The withdrawal of the UK from the EU will have a profound effect on the legal and constitutional underpinning of the present jurisdiction of Northern Ireland, its relations with the Irish state and UK-Ireland bi-lateral relations. The UK and Ireland’s common membership of the EU was an assumption in the Belfast Good Friday Agreement (BFGA) and the UK’s adherence to EU law regulates the powers and legislative operations of the devolved institutions. The equal rights of Irish and British citizens, a principle of the BFGA, in great part relies on the equal rights of both as having EU citizenship. The lack of significant border regulation is largely due to common membership of the EU, North and South, as well as the improved security situation. Many equality and anti-discrimination provisions in Northern Ireland, which have particular importance in a divided society, rely on EU law. For more detail on the human rights implications of Brexit see CAJ’s conference report ‘Brexiting and Rights‘.

All of these impacts could have a destabilising effect on the constitutional, political and legal settlement that, in the main, ended the violent political conflict which devastated the people of Northern Ireland and gravely affected those in the rest of the UK and Ireland. While it is unlikely that any one particular effect of leaving the EU would destroy the peace settlement, the cumulative impact could begin to unravel it. In particular, any diminution in the protection of rights of the people living on the island could reduce trust in the BGFA institutions and any unraveling of the settlement would be disastrous for human rights. A continuing preoccupation of CAJ will therefore be the protection of the integrity of the peace settlement and the various agreements that make it up. Given that violent conflict always involves a bonfire of human rights, protecting the peace settlement is our top priority.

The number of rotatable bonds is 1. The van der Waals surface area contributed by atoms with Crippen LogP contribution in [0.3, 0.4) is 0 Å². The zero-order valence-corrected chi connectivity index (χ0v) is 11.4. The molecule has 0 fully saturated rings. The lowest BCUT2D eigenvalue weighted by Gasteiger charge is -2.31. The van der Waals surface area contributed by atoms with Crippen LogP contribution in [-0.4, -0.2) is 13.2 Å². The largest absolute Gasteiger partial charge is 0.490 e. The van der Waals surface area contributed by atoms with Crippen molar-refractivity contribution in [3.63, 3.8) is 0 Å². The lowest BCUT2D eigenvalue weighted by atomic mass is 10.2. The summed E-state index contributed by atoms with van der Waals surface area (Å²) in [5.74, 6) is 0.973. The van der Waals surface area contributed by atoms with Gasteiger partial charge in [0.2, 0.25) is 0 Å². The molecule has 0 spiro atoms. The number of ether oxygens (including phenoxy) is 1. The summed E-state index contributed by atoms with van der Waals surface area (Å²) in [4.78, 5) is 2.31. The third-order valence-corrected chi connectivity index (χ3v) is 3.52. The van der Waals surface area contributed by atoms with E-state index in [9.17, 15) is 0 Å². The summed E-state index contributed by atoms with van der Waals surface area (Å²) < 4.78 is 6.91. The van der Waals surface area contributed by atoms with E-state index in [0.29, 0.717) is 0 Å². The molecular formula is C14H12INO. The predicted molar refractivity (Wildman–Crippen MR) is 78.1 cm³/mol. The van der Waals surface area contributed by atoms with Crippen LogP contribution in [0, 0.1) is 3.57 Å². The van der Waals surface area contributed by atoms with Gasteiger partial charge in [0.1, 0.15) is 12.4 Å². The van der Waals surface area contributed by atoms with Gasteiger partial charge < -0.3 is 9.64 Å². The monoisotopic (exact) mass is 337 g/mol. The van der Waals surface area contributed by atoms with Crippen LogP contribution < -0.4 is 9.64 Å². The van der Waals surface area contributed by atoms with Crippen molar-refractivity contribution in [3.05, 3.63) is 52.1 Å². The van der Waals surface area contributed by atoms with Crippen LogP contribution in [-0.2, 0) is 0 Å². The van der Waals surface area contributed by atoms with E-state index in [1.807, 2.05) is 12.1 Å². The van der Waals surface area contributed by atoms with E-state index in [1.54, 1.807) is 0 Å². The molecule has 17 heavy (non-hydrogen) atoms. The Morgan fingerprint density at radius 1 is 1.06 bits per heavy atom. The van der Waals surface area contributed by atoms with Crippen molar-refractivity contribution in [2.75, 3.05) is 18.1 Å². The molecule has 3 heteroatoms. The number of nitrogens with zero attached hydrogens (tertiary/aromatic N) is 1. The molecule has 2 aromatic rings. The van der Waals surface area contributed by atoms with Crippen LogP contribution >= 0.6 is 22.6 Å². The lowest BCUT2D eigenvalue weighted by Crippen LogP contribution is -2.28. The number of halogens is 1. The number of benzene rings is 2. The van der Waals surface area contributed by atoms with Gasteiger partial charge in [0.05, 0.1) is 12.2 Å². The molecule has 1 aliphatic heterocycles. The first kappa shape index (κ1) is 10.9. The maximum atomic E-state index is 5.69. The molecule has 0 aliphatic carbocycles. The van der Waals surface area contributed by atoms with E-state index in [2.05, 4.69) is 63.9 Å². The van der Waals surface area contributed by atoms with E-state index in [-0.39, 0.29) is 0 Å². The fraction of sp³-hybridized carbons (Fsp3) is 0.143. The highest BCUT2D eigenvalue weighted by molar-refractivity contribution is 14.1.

Transitional Justice Institute CAJ